Constipation consists of a delay in evacuating the stools, which then become hard and dry, and are eliminated with difficulty.
What is constipation?
Constipation consists of a delay in evacuating the stools, which then become hard and dry, and are eliminated with difficulty. Stool evacuation is not done at the same frequency for everyone: for some, it is every day, for others, two or three times a week. Constipation is referred to when the person’s habits change, and she goes to the bowel much less often than she did before.
Persons at risk for constipation
Any change in diet can cause stool dryness in the large intestine (colon). Also, changes in physical activity or lifestyle, lack of fiber in the diet, chronic stress, and delayed bowel movements for practical This can cause constipation.
If for a few days, you do not eat regularly, your digestive tract could take some time to catch up with you when you resume your habits; There is no need to worry. Once your body has received the nutrients that it has missed, everything will come back in order.
By appropriating colon water, some medications, including iron supplements, calcium channel blockers, narcotic analgesics, aluminum-containing antacids, and blood pressure medications, can cause constipation. The same goes for endocrine disorders such as diabetes or thyroid diseases.
Treatment of constipation
The doctor will ask you how long you have been constipated when you last went to the saddle, what was the consistency of your stools and if they contained blood. As dietary habits are often involved, the first thing to do is to increase your dietary fiber intake. The average North American consumes 10 to 20 grams per day whereas it should take 25 to 35 grams. Before you turn to a supplement, begin by increasing your intake of foods that are rich, such as bran, plums, sauerkraut, rhubarb or green shoots.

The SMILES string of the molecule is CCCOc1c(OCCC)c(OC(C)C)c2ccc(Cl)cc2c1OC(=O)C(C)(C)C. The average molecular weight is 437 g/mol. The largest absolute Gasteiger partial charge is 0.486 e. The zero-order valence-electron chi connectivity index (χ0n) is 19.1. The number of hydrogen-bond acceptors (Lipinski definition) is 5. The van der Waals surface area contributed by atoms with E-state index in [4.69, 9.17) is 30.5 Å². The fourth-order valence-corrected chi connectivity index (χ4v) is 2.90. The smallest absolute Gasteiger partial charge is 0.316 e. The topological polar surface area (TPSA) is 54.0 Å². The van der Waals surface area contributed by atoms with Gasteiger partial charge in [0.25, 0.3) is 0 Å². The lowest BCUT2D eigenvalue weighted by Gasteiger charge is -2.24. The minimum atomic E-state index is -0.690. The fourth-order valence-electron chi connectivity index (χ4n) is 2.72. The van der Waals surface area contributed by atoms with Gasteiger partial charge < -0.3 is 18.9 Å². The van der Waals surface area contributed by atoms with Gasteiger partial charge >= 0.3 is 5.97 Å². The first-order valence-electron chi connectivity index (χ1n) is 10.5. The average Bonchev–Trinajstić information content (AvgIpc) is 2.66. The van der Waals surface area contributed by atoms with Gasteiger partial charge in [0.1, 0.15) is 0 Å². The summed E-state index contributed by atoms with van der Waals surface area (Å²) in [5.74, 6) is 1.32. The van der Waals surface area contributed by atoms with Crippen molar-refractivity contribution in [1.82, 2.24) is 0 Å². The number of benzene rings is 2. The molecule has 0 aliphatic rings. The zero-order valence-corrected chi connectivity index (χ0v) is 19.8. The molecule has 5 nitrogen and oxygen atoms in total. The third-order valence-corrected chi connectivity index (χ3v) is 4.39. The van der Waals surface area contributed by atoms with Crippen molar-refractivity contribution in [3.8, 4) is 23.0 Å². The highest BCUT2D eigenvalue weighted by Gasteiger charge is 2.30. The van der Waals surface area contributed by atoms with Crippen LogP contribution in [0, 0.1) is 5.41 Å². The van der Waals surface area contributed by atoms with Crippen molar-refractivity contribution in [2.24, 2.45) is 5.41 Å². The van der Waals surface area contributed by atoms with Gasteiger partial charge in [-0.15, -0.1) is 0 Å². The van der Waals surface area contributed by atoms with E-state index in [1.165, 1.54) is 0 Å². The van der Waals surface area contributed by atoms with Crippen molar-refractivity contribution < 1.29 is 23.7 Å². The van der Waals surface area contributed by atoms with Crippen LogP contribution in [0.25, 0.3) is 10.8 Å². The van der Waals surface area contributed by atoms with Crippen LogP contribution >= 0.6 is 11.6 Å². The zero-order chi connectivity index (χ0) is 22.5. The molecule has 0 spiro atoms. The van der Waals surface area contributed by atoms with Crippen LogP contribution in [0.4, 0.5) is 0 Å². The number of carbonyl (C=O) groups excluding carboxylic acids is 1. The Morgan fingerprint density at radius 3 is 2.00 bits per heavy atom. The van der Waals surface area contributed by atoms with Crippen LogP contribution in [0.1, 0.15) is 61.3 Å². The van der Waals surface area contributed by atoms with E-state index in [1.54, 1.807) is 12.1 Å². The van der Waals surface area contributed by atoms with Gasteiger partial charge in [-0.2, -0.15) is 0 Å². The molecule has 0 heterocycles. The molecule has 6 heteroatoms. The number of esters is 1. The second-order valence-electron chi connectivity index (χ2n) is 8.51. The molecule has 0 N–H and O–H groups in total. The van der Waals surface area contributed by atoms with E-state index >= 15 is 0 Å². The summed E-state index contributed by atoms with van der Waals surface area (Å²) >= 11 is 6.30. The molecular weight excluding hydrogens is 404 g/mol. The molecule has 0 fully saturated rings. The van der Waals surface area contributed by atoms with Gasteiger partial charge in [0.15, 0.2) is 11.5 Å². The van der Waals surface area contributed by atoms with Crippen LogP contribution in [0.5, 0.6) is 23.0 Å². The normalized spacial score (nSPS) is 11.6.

A suppository or a mild enema may provide quick relief from constipation. If you use an over-the-counter laxative, opt for the gentlest and most importantly,
Your doctor may prescribe a fecal emollient. Also, if your constipation is caused by a drug, it may change the dosage or offer you another.
Prevention of constipation
- Take fiber. Fiber is the indigestible part of foods of vegetable origin. They retain water in the feces, adding volume to the latter, which naturally stimulates intestinal contractions and causes expulsion. The insoluble fiber in whole grains also accelerates stool transit through the colon. Fruits, vegetables, legumes and whole grains are excellent sources of fiber. This is also true of sound: take healthy cereals or add bulk sound (found in natural products stores) to your home-made stews, bread, and pastries. Replace white rice with whole rice, three times richer in fiber. However, It is best to increase your fiber intake gradually. Otherwise, you may have gas, bloating and abdominal cramps. Drink a lot. You should take at least eight glasses of water, or 2 liters per day, to soften your stools. If you make the mistake of increasing your intake of fiber without drinking enough, the discharge of fecal matter may be slowed down or impaired.
- Move. Practiced on a regular basis, exercise encourages elimination. Studies have shown that it has the effect of accelerating transit in the large intestine; The stools then lose less water and evacuate more easily.
- If necessary, take a supplement. If for various reasons, you can not increase your dietary fiber intake, you may want to consider taking a supplement, for example, Metamucil, in preference to meals. Keep in mind though that supplements can help relieve constipation, they are devoid of nutrients, unlike the fibers from full feeds.
- Aim for consistency. As much as possible, have regular habits. A sudden change in your physical activity or eating habits, such as illness or when you go on vacation, can lead to constipation.